<menu id="e0soc"><strong id="e0soc"></strong></menu>
  • <menu id="e0soc"><strong id="e0soc"></strong></menu>
    <nav id="e0soc"></nav>
  • xml:space="preserve">

    Sorry, gov, I’m hosting a big Thanksgiving

    Uncle Bill was a Navy frogman, the precursor to the SEALs, and on every holiday, he regales our family with tales from the Korean War and of his sailor’s appreciation for the fine ladies of Anchorage. He is the 11th member of my extended family, and when he comes to my home, he will have a place set at the Borelli family Thanksgiving table regardless of whether Gov. Cuomo or Mayor de Blasio approves.

    Let me be clear about this: Government should have no role in determining how many family members you may lawfully have in your own home. Not even in the midst of a deadly pandemic. Suggestions, recommendations or guidelines are all fine, but our governor’s and mayor’s new regulation requiring 10 or fewer people in a private residence crosses a line. My family, my house, and, so long as we obey fire and zoning codes, my rules.


    Besides, you try telling Uncle Bill to shelter from a virus.

    It is now November 2020, eight months after COVID-19 overran our hospitals and elder care facilities, and sent thousands of our neighbors to untimely deaths. That happened. It was tragic. There’s no denying it.


    Nearly a year later, most states have learned to better protect their most vulnerable residents, and there are treatment breakthroughs each day. We are on the verge of a widely distributed vaccine, and gone are the days sending patients back into nursing homes or hastily placing them on ventilators.

    The work of our medical community has driven our death rate significantly lower, even as the number of overall cases rises steadily here and around the country. Staten Island, now considered a “hot spot” by state standards, has recorded 19 COVID related deaths since Labor Day. While still tragic, it is a far cry from the 26 who passed away in a single day on Easter, the last holiday I spent without my family.

    This means that we must still take precautions, wear masks, avoid unnecessary exposure and self-quarantine when warranted. But we must also not return to the panic that we faced this spring, when the pathogen had overrun our city and medical professionals genuinely lacked a grasp of the complexity and severity of the virus.

    We were promised that the initial lockdown was to flatten the curve. That was accomplished, and government leaders can’t continue to threaten and crush small businesses with new measures that seemingly have become more absurd as the weeks go on.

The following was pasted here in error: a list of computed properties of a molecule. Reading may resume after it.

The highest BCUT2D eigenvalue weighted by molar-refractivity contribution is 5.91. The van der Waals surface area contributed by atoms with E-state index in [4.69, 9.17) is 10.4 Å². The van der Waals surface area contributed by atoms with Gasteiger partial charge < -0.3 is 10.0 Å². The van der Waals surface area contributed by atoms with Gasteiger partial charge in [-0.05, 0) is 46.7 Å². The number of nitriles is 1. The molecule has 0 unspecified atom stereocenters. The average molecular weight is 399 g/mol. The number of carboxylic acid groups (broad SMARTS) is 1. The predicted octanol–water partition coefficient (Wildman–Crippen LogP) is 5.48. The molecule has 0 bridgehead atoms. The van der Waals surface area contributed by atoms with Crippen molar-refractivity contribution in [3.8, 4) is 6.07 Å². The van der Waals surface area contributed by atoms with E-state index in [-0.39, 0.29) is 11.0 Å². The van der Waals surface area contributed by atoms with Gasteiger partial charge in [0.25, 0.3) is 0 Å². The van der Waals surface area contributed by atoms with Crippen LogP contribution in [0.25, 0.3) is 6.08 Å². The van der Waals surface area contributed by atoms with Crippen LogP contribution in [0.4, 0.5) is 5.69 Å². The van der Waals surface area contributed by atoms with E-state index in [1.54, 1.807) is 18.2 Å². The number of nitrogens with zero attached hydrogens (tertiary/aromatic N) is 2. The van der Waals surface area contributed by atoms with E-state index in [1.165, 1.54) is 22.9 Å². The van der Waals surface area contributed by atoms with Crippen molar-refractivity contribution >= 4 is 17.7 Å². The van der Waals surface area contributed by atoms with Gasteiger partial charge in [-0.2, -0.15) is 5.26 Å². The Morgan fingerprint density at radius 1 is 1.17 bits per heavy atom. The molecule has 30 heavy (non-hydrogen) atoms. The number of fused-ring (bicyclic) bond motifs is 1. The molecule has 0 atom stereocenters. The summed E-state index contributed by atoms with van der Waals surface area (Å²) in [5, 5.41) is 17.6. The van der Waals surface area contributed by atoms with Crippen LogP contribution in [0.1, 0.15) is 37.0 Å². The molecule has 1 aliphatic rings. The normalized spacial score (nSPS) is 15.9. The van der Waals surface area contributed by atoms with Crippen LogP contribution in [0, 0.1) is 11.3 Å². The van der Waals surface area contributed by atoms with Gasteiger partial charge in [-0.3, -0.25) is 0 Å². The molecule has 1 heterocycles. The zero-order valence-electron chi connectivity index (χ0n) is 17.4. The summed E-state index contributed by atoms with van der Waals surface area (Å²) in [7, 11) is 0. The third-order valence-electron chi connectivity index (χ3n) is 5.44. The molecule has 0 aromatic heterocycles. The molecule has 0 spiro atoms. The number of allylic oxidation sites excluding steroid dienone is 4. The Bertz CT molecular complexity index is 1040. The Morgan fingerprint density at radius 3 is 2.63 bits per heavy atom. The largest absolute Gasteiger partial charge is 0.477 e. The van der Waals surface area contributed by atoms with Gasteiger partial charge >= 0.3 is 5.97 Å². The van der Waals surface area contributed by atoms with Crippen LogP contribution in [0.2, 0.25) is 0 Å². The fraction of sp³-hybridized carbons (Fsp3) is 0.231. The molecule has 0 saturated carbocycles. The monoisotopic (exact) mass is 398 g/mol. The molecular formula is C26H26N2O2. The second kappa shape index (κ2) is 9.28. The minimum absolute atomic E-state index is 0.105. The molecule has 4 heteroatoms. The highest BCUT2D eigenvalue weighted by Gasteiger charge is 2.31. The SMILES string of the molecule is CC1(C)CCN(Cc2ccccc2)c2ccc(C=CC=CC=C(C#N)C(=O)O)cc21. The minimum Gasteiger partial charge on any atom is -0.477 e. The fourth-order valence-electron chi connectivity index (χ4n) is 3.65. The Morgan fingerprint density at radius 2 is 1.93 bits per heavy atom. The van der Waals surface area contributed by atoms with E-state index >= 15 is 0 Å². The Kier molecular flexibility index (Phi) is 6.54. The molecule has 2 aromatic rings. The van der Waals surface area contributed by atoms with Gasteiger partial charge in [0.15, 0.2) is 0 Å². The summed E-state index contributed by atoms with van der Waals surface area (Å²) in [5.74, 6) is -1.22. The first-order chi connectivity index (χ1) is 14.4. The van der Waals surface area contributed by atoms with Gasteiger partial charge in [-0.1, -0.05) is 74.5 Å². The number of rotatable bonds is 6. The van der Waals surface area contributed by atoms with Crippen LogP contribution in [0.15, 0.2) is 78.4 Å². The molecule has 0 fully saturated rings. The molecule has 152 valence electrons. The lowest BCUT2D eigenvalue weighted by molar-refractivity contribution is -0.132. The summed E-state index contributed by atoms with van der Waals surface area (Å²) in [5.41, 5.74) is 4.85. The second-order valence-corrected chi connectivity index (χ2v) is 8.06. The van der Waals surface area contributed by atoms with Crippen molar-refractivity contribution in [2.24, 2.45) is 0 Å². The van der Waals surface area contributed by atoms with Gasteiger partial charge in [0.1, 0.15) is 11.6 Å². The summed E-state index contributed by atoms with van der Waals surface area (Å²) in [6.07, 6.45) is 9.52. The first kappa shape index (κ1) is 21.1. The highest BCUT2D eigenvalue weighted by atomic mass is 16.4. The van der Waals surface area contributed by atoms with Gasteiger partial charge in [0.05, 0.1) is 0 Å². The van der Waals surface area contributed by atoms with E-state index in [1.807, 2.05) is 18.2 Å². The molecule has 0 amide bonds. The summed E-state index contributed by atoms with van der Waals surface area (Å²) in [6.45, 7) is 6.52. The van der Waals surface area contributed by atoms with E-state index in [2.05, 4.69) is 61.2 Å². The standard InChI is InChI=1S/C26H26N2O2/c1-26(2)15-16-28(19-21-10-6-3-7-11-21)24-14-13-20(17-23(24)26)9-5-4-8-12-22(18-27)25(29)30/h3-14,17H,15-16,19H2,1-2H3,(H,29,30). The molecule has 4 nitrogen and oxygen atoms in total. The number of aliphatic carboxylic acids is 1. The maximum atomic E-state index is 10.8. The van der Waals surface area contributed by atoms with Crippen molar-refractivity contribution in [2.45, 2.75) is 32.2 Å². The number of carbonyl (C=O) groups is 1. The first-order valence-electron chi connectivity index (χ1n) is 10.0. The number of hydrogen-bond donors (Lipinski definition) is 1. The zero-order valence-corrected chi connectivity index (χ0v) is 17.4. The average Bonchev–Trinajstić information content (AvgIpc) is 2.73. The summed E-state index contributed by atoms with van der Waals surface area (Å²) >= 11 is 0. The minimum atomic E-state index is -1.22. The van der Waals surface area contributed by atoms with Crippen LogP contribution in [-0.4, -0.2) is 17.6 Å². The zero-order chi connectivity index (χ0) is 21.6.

And yes, some of the measures have become absurd. You can now work out in the gym at 9:45 p.m., but not 10:15. Schools must shut in “hot zones,” but daycares in those same zones may remain open.

    Then there is my favorite: To eat, we can pack ourselves into bouncy house-style tents with jerry-rigged electrical heaters along streets that now resemble Hoovervilles, but we absolutely cannot open restaurants’ indoor spaces at even 50% capacity.

    These rules are all made more silly in that they were promulgated by a man who just wrote a book entitled “American Crisis: Leadership Lessons from the COVID-19 Pandemic.” Now he is leading the nation in regulating how many place settings can be set at your Thanksgiving table, with Hanukkah, Christmas and Eid al-Fitr sure to follow. The Uncle Bills of New York be damned.

    The rule also lacks the nuance to make it practical. Just like each family is different, so is each dwelling. A large home could safely fit a dozen, while a small studio plainly cannot. This is why all of our restaurant rules factor in capacity. Speaking of which, those same 12 relatives can spend Thanksgiving inside a restaurant, so long as only four sit at each table. Ironic, I know.

    I am not suggesting you flaunt the rule for the sake of flaunting the rule. That is unnecessary, irresponsible and pointless. If your loved ones add up to 13, invite those 13. Your family is your family. Your home is your home.

    Do not assume this diktat will go unenforced; my home address is publicly available, so maybe we’ll get a visit. We live in a state where the long arm of the law now stretches further than it ever has. Recall it was just days ago when Jewish-owned businesses were being fined and shuttered, while throughout the rest of the city large crowds amassed and celebrated the election results. Many without masks! Perhaps that will have more to do with a growing COVID spike than the 11th person at my dinner table.

    Do not let Cuomo be your grinch this holiday. Remember the basic precautions, but if there is one thing the pandemic has taught us, is that we should enjoy every moment with our families.

    Borelli is a councilman on Staten Island.

    Recommended on Daily News